Needless to say, I was profoundly disappointed with what I heard. Sugary synth arpeggios, vocals way up in the mix, Avey Tare giving a dopey pop punk delivery, and embarrassingly corny lyrics. That's "Peacebone" in a nutshell. Other songs are stronger, but suffer from the same bad mixing, and a sharp production that strips the songs of their mystery. Really the only song that sounds perfectly like old Animal Collective is "#1", a haunting and quite pretty tribal chant. Songs like "Chores," "For Reverend Green," and "Derek" are also good despite the production, and so the album is still enjoyable overall. But enjoyable is not the same as sacred. And Peacebone is the first song by Animal Collective that I actually dislike. Finally, there's the studio version of "Cuckoo Cuckoo." With the sharp, flat production and stiff arrangement, it sounds more like lukewarm Big Black than the bone shaking pagan thrash of earlier incarnations. Like most of the album: lots of good ideas, poorly realized.
I've come to terms with Strawberry Jam, but I still don't understand the unanimous praise it has received. The genius spark of AC is still here, but it's diluted. Earlier albums showcase their brilliance in a consistently pure state. Even the Water Curses EP that followed SJ is better realized than this.
I still like this album, and I still look forward to each Collective-related release, but, for me, Strawberry Jam was the moment that their Midas streak ended. This was the first Animal Collective album that I didn't want to chemically fuse myself to.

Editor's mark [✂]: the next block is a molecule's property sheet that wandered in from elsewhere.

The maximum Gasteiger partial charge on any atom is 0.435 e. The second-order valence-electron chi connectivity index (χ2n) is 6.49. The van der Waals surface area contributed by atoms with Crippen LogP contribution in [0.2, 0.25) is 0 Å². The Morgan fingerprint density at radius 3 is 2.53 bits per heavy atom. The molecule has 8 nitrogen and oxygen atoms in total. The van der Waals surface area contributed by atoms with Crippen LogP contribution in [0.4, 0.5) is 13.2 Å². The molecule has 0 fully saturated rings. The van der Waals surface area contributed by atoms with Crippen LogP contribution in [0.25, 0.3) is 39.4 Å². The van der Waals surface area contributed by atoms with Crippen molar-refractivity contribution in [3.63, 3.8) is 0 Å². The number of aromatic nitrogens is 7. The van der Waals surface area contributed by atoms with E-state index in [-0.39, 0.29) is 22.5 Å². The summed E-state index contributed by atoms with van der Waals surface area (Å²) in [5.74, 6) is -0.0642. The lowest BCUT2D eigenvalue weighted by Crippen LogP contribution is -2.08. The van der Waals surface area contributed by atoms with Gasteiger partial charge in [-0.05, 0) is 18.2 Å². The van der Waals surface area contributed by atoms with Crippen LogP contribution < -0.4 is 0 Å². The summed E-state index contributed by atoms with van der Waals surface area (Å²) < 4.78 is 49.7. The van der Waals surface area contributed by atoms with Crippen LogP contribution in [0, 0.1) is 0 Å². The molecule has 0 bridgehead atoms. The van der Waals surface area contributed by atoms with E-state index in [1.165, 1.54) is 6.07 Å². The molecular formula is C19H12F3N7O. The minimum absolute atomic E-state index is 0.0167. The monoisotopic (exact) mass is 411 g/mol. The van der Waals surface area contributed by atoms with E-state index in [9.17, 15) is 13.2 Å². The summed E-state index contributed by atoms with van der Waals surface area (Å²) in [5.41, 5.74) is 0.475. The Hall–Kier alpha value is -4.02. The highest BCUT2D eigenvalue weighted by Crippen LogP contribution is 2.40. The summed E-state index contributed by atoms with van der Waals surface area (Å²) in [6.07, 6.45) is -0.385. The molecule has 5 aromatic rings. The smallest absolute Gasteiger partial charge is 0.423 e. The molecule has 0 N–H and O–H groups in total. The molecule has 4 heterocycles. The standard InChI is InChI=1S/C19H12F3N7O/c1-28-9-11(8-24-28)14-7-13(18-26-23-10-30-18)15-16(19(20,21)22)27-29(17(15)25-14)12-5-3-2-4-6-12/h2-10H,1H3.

on January 6, 2009
I love how this band is able to mutate itself into something new, always exploring different themes. I was introduced to Animal Collective back when Sung Tongs was released and I must admit at first I was a little perplexed by the music, but at the same time there was something about it that stayed with me. I forgot about the band for a while until I heard about Strawberry Jam and the great reviews it received. I took a chance and got the record and absolutely fell in love with it. Each song is a masterpiece unto itself, but also flow perfectly together into some chaotic way I'll probably never understand. There is this reoccurring theme of triumph and sweetness that I pick up on, like a voice saying get out there and enjoy life. This album stayed on repeat for me for probably the longest of any record I've ever listened to. The sounds are just so dense that there is always something new to discover and it never seems to get old. It's really hard to pick favorites from this record, but for me Fireworks, Peacebone and Derek stand out slightly more than the others.
Strawberry Jam made me go through the band's back catalog to find I completely missed another gem of an album, Feels. Feels is a completely different sounding album that is brimming with love themes that are some of the most heartfelt I've ever heard. You really don't hear too many love songs anymore that can really be taken seriously. For me, the songs perfectly reflect a broad range of different types and progressions of relationships one encounters throughout life. There is not as much experimentation as on Strawberry Jam, but many of the songs are still chill-inducing and all of them pack a strong emotional punch. Banshee Beat, Grass and Did You See the Words are the top three for me, but they're all great.